OT Issues with Children with Autism

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“OT” is a term that every parent of a child with autism is probably very familiar with.

What does OT mean?

Occupational Therapy. Occupational therapists use treatments to develop, recover, or maintain the daily living and work skills of their patients with a physical, mental, or developmental condition. The interventions are customized to help improve a person’s ability to perform daily activities and/or reach their goals. They also focus on adapting an environment, modifying a task, and educating families so they can assist the person to reach their goals. They help to build skills that are difficult for autistic children.

What I learned over the years about OT is that it focuses on self-help skills (dressing yourself, bathing yourself, brushing your teeth, etc.). It also focuses on a person’s ability to learn to walk, run, skip, swim – any and all full body movements that typical people develop more naturally.

When does OT start?

OT is typically one of the first interventions assigned to our kids.

After our child’s first evaluation for developmental delays, he was next evaluated by an occupational therapist. We were told our child had “trouble feeling his body in space.” He just couldn’t figure it out. He was not yet walking at that time and he didn’t walk until sixteen months of age.

Honestly, at first, I thought OT would help him learn to walk and that would be that. Turned out much different than I thought.

What did I learn about OT?

Occupational therapy is very valuable to our kid’s development. Because of their delays, their physical developments are not on schedule. OT will help your child’s physical development.

For example, how can a child learn how to put on their own pants if they don’t know how to lift their legs?

OT addresses issues concerning the entire body. It helps a child with balance, body control, sequencing, and general athletic activities.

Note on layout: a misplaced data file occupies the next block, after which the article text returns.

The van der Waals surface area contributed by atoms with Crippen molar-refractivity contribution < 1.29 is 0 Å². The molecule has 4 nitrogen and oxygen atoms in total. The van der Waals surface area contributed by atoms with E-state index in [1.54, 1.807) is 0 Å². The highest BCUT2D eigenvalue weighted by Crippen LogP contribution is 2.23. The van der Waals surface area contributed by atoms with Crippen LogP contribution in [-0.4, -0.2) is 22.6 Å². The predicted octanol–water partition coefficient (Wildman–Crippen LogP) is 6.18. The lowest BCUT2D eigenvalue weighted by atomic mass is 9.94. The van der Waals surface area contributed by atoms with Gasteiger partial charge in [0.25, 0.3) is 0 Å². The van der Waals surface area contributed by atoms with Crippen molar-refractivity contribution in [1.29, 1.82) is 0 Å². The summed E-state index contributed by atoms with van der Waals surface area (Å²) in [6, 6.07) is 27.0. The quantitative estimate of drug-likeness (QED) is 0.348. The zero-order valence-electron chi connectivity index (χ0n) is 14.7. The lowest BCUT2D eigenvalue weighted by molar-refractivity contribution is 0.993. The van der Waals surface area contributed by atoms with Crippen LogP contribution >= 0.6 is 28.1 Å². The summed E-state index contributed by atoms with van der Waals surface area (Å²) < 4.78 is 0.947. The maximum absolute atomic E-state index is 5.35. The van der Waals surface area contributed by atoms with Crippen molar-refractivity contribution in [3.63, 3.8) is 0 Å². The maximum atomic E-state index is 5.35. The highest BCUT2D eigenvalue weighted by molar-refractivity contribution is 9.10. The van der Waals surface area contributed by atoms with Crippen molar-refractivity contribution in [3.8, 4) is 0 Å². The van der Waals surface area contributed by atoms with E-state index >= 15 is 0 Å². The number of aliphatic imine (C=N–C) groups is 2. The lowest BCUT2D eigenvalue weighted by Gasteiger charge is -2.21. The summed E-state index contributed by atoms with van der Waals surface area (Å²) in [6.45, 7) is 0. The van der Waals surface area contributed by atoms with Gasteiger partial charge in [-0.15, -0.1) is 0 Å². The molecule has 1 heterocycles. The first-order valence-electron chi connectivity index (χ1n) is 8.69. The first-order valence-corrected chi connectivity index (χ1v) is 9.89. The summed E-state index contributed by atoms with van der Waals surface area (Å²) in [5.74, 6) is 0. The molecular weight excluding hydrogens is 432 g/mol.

Any areas OT can assist specifically?

Here’s one…oral issues.

Over the years, I have seen many children on the spectrum chew on their shirts, on a toy, on something they shouldn’t have in their mouths, or even chomp on their fingers.

I don’t know the specific reasons why so many of our kids to need to chew or why they have sometimes severe oral issues. All I do know is our child had one oral issue that took forever to go away.

What is that oral issue?

Teeth grinding.

This specific oral issue seemed to come and go often. Just when we thought he was done with teeth grinding, the issue would resurface.

What can you do about teeth grinding or other oral issues?

Try a “Chewy T.”

A Chewy T is a thick “T-shaped” piece of plastic that is safe for chewing. I bit it once. It doesn’t necessary taste all that great but it has proven to be helpful.

My child’s DTT supervisor suggested to try gummy bears. But not just plain old gummy bears. She advised us to take a bunch of gummy bears and dry them out for a week or two. It hardens the gummy bears.

This means that the child has to work much harder to chew hard gummy bears. They have to really work at it. It becomes an exercise for the mouth.

The result can be a calming down of whatever oral issue they are having and a lessoning of whatever behaviors that may accompanying a child who is dealing with something uncomfortable.

Our child no longer teeth grinds but he still has oral issues. And he still eats gummy bears.

Gummy bears were so effective for our child that we now make sure there’s always a container of them in his school backpack. He is allowed to eat them whenever he needs to.

They are not used as treats. They are used as a strategy to help our child through an issue.

If our child’s classmates question the gummy bears (not that this has happened) then the aide or the teacher explain that my child has an issue and needs to sometimes eat gummy bears.

What else about oral issues or teeth grinding?

Teeth grinding is relatively easy to figure out. You can hear that it’s happening. It’s not a great sound but it does alert you to a problem.

Other issues are harder to pinpoint. Our kids are not great at explaining to us when things are wrong. If they start to chew on things that they shouldn’t be chewing on, then you must assume that they’re struggling with some OT-related oral issues. Try to help them out.

In my next blog, I’ll talk more about Occupational Therapy or OT.

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